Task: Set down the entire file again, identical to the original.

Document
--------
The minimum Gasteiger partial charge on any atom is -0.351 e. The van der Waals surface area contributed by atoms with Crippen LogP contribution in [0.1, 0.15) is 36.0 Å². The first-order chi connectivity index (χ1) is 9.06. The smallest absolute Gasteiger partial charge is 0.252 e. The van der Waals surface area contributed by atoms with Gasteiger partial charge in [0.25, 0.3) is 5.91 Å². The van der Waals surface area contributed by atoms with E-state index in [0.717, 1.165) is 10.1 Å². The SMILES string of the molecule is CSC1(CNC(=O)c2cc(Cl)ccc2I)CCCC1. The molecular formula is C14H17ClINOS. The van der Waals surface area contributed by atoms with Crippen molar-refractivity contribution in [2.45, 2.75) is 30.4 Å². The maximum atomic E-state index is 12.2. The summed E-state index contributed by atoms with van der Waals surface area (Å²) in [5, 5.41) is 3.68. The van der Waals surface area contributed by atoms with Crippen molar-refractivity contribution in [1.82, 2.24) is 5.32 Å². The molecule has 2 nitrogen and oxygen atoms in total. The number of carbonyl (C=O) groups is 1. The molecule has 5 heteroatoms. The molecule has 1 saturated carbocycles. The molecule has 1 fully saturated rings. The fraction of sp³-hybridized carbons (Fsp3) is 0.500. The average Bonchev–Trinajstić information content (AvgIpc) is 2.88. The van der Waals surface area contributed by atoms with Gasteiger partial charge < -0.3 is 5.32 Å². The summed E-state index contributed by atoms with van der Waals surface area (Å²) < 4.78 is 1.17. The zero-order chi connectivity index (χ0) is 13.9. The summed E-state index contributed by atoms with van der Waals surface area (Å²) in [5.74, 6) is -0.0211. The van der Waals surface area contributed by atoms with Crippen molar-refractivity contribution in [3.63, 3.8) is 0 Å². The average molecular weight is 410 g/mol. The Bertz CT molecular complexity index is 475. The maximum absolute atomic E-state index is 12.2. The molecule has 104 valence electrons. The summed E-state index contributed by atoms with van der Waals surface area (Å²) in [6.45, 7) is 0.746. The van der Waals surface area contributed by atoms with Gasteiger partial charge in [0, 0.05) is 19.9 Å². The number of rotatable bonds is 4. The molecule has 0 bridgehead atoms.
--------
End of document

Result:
The minimum Gasteiger partial charge on any atom is -0.351 e. The van der Waals surface area contributed by atoms with Crippen LogP contribution in [0.1, 0.15) is 36.0 Å². The first-order chi connectivity index (χ1) is 9.06. The smallest absolute Gasteiger partial charge is 0.252 e. The van der Waals surface area contributed by atoms with Gasteiger partial charge in [0.25, 0.3) is 5.91 Å². The van der Waals surface area contributed by atoms with E-state index in [0.717, 1.165) is 10.1 Å². The SMILES string of the molecule is CSC1(CNC(=O)c2cc(Cl)ccc2I)CCCC1. The molecular formula is C14H17ClINOS. The van der Waals surface area contributed by atoms with Crippen molar-refractivity contribution in [2.45, 2.75) is 30.4 Å². The maximum atomic E-state index is 12.2. The summed E-state index contributed by atoms with van der Waals surface area (Å²) in [5, 5.41) is 3.68. The van der Waals surface area contributed by atoms with Crippen molar-refractivity contribution in [1.82, 2.24) is 5.32 Å². The molecule has 2 nitrogen and oxygen atoms in total. The number of carbonyl (C=O) groups is 1. The molecule has 5 heteroatoms. The molecule has 1 saturated carbocycles. The molecule has 1 fully saturated rings. The fraction of sp³-hybridized carbons (Fsp3) is 0.500. The average Bonchev–Trinajstić information content (AvgIpc) is 2.88. The van der Waals surface area contributed by atoms with Gasteiger partial charge < -0.3 is 5.32 Å². The summed E-state index contributed by atoms with van der Waals surface area (Å²) < 4.78 is 1.17. The zero-order chi connectivity index (χ0) is 13.9. The summed E-state index contributed by atoms with van der Waals surface area (Å²) in [5.74, 6) is -0.0211. The van der Waals surface area contributed by atoms with Crippen molar-refractivity contribution in [3.63, 3.8) is 0 Å². The average molecular weight is 410 g/mol. The Bertz CT molecular complexity index is 475. The maximum absolute atomic E-state index is 12.2. The molecule has 104 valence electrons. The summed E-state index contributed by atoms with van der Waals surface area (Å²) in [6.45, 7) is 0.746. The van der Waals surface area contributed by atoms with Gasteiger partial charge in [0, 0.05) is 19.9 Å². The number of rotatable bonds is 4. The molecule has 0 bridgehead atoms.